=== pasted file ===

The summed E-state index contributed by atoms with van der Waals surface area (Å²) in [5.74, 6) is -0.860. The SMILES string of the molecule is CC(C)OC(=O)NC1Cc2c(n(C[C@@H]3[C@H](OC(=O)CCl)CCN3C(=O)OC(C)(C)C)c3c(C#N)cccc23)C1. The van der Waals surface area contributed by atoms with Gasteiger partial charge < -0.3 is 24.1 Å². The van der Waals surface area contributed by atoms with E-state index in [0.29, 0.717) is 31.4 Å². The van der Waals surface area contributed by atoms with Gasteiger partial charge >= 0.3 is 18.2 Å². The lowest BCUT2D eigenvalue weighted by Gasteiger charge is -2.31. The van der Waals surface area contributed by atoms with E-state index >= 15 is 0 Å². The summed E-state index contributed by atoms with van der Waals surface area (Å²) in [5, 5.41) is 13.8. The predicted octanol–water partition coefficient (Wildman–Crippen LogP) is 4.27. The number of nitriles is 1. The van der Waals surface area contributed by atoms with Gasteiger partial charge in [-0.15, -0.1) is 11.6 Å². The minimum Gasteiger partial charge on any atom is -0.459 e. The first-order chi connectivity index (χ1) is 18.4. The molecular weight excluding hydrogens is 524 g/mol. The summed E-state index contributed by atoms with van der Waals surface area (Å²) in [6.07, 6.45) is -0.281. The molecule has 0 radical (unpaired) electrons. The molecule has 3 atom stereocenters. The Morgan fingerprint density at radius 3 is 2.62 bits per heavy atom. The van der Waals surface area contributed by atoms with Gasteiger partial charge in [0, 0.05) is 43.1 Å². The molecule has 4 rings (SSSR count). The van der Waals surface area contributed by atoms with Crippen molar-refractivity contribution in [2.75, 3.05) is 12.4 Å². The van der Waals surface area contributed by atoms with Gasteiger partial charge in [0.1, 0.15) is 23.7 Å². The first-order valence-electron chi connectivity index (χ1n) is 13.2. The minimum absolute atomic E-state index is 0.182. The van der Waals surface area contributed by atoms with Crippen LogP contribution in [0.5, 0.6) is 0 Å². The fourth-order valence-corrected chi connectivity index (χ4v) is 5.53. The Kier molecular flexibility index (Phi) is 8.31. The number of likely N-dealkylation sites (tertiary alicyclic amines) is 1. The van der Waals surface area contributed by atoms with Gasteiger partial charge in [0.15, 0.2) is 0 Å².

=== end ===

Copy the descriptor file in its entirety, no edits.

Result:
The summed E-state index contributed by atoms with van der Waals surface area (Å²) in [5.74, 6) is -0.860. The SMILES string of the molecule is CC(C)OC(=O)NC1Cc2c(n(C[C@@H]3[C@H](OC(=O)CCl)CCN3C(=O)OC(C)(C)C)c3c(C#N)cccc23)C1. The van der Waals surface area contributed by atoms with Gasteiger partial charge < -0.3 is 24.1 Å². The van der Waals surface area contributed by atoms with E-state index in [0.29, 0.717) is 31.4 Å². The van der Waals surface area contributed by atoms with Gasteiger partial charge >= 0.3 is 18.2 Å². The lowest BCUT2D eigenvalue weighted by Gasteiger charge is -2.31. The van der Waals surface area contributed by atoms with E-state index >= 15 is 0 Å². The summed E-state index contributed by atoms with van der Waals surface area (Å²) in [5, 5.41) is 13.8. The predicted octanol–water partition coefficient (Wildman–Crippen LogP) is 4.27. The number of nitriles is 1. The van der Waals surface area contributed by atoms with Gasteiger partial charge in [-0.15, -0.1) is 11.6 Å². The minimum Gasteiger partial charge on any atom is -0.459 e. The first-order chi connectivity index (χ1) is 18.4. The molecular weight excluding hydrogens is 524 g/mol. The summed E-state index contributed by atoms with van der Waals surface area (Å²) in [6.07, 6.45) is -0.281. The molecule has 0 radical (unpaired) electrons. The molecule has 3 atom stereocenters. The Morgan fingerprint density at radius 3 is 2.62 bits per heavy atom. The van der Waals surface area contributed by atoms with Gasteiger partial charge in [0, 0.05) is 43.1 Å². The molecule has 4 rings (SSSR count). The van der Waals surface area contributed by atoms with Crippen molar-refractivity contribution in [2.75, 3.05) is 12.4 Å². The van der Waals surface area contributed by atoms with Gasteiger partial charge in [0.1, 0.15) is 23.7 Å². The first-order valence-electron chi connectivity index (χ1n) is 13.2. The minimum absolute atomic E-state index is 0.182. The van der Waals surface area contributed by atoms with Crippen LogP contribution in [0.5, 0.6) is 0 Å². The fourth-order valence-corrected chi connectivity index (χ4v) is 5.53. The Kier molecular flexibility index (Phi) is 8.31. The number of likely N-dealkylation sites (tertiary alicyclic amines) is 1. The van der Waals surface area contributed by atoms with Gasteiger partial charge in [0.15, 0.2) is 0 Å².